Since most of our GP workload is decided in the first two hours of the day, we need to facilitate every patient getting the same level of questioning and assessment so we do not default to the GP appointment slot. At present the depth of enquiry increases as the appointment availability decreases.

Our own care navigation room is physically small so we cannot accommodate more people without the 'call centre' becoming very cramped. Now we have the telephone technology it should be possible to find one or two people to answer the phones between 8 and 10 remotely. They could be seconded for two hours from admin or even work from home.

If the care navigators have any doubt about whether a GP appointment is needed then a call back should be arranged ideally with a nurse practitioner or community paramedic.

We are also looking at how we can improve our automated messaging to direct people to other services, including physiotherapy, if they are put on hold when they call up.

Skill mix and further training

Of course it is vital that if patients are to be managed appropriately everyone in the practice understands which patients can be dealt with by which healthcare professional.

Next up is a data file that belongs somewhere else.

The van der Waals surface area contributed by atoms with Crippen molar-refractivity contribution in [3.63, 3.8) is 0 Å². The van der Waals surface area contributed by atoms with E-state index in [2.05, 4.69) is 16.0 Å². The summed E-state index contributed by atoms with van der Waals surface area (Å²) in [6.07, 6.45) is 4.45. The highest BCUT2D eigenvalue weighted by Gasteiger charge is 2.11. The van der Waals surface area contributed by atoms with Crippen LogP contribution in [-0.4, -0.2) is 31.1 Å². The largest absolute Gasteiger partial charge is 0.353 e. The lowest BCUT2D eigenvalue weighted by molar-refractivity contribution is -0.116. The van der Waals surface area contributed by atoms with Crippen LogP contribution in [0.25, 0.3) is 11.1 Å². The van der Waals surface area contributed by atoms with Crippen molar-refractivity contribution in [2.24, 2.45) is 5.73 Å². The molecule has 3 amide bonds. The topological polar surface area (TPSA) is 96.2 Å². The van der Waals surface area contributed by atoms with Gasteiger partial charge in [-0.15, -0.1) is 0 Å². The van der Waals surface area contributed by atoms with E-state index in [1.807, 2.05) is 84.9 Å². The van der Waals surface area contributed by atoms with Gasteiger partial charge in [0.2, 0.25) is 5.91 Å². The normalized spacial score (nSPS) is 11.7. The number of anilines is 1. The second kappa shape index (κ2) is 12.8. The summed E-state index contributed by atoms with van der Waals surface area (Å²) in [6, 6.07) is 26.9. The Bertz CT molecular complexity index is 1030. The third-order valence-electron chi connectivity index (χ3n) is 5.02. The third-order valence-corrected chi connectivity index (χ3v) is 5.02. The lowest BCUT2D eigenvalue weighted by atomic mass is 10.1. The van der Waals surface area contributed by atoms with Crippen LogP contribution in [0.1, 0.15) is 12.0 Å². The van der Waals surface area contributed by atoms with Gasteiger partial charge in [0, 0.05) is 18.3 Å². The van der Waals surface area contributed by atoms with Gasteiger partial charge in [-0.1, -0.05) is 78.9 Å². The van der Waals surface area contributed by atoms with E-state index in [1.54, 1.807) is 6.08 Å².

Further care navigation training is in progress ensuring that complicated patients, that will ultimately need to be seen by a GP, do not get booked in with the nurse practitioner or paramedic first.

But, we believe that care navigation has the potential to help us to deliver the double whammy of improved patient care as well as easing workload pressure on GPs.

The care navigator’s view

We are certainly under pressure to find quick solutions to patients demands but do try to avoid resorting to GP appointments. We are not clinicians and we can only negotiate with patients and present alternative offerings, but if the patient declines then we make GP appointments.

Thinking about alternatives is new and demanding as well as being time consuming but we are in early days. We do have a large poster in the care navigation room outlining the options we can offer for varying problems - but we can only offer.

There is some satisfaction in finding a solution that is not a GP appointment but convincing patients that it is better for them is always a struggle.

The PPG view

While we acknowledge the pressure general practice is under, patients still view an appointment with their GP as their right. Alternatives to GP appointments are accepted if they come from a GP but much less so if they come from untrained staff.

We are happy for alternatives to a GP appointment being suggested by care navigators, but acceptance must be down to the patient without pressure from the care navigator. We are not so keen on the notion that this is designed to take pressure off GPs, but more that it is about seeing the correct professional – so is good practice.

Dr John Havard is a GP at Saxmundham Health, Suffolk